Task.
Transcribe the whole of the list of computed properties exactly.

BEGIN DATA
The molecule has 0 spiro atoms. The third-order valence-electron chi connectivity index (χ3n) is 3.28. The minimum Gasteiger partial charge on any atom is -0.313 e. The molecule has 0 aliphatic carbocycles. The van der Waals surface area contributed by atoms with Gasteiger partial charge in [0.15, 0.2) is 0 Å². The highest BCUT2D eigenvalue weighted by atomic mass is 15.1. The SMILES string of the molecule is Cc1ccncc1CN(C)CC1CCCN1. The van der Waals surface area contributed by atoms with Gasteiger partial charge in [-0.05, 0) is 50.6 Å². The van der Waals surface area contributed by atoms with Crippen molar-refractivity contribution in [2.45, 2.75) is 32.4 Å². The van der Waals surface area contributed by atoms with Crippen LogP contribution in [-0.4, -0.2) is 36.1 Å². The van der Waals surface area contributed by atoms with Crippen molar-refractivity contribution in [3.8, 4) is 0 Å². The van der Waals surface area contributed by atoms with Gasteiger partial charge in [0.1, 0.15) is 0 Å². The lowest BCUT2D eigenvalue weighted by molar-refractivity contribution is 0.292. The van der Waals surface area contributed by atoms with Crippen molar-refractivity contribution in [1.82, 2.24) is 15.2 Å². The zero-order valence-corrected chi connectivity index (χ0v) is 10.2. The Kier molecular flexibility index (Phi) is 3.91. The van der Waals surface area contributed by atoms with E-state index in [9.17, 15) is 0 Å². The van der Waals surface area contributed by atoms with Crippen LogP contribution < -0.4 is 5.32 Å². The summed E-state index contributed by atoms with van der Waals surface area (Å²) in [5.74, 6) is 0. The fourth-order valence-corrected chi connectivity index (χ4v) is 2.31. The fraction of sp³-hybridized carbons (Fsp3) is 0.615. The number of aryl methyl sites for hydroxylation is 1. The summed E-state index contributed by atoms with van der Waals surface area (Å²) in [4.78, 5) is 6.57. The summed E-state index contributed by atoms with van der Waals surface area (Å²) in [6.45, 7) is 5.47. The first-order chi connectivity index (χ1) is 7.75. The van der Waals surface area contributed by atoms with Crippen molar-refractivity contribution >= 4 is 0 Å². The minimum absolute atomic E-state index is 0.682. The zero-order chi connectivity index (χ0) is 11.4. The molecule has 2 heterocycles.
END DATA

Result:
The molecule has 0 spiro atoms. The third-order valence-electron chi connectivity index (χ3n) is 3.28. The minimum Gasteiger partial charge on any atom is -0.313 e. The molecule has 0 aliphatic carbocycles. The van der Waals surface area contributed by atoms with Gasteiger partial charge in [0.15, 0.2) is 0 Å². The highest BCUT2D eigenvalue weighted by atomic mass is 15.1. The SMILES string of the molecule is Cc1ccncc1CN(C)CC1CCCN1. The van der Waals surface area contributed by atoms with Gasteiger partial charge in [-0.05, 0) is 50.6 Å². The van der Waals surface area contributed by atoms with Crippen molar-refractivity contribution in [2.45, 2.75) is 32.4 Å². The van der Waals surface area contributed by atoms with Crippen LogP contribution in [-0.4, -0.2) is 36.1 Å². The van der Waals surface area contributed by atoms with Crippen molar-refractivity contribution in [3.8, 4) is 0 Å². The van der Waals surface area contributed by atoms with Gasteiger partial charge in [0.1, 0.15) is 0 Å². The lowest BCUT2D eigenvalue weighted by molar-refractivity contribution is 0.292. The van der Waals surface area contributed by atoms with Crippen molar-refractivity contribution in [1.82, 2.24) is 15.2 Å². The zero-order valence-corrected chi connectivity index (χ0v) is 10.2. The Kier molecular flexibility index (Phi) is 3.91. The van der Waals surface area contributed by atoms with E-state index in [9.17, 15) is 0 Å². The van der Waals surface area contributed by atoms with Crippen LogP contribution < -0.4 is 5.32 Å². The summed E-state index contributed by atoms with van der Waals surface area (Å²) in [5.74, 6) is 0. The fourth-order valence-corrected chi connectivity index (χ4v) is 2.31. The fraction of sp³-hybridized carbons (Fsp3) is 0.615. The number of aryl methyl sites for hydroxylation is 1. The summed E-state index contributed by atoms with van der Waals surface area (Å²) in [4.78, 5) is 6.57. The summed E-state index contributed by atoms with van der Waals surface area (Å²) in [6.45, 7) is 5.47. The first-order chi connectivity index (χ1) is 7.75. The van der Waals surface area contributed by atoms with Crippen molar-refractivity contribution >= 4 is 0 Å². The minimum absolute atomic E-state index is 0.682. The zero-order chi connectivity index (χ0) is 11.4. The molecule has 2 heterocycles.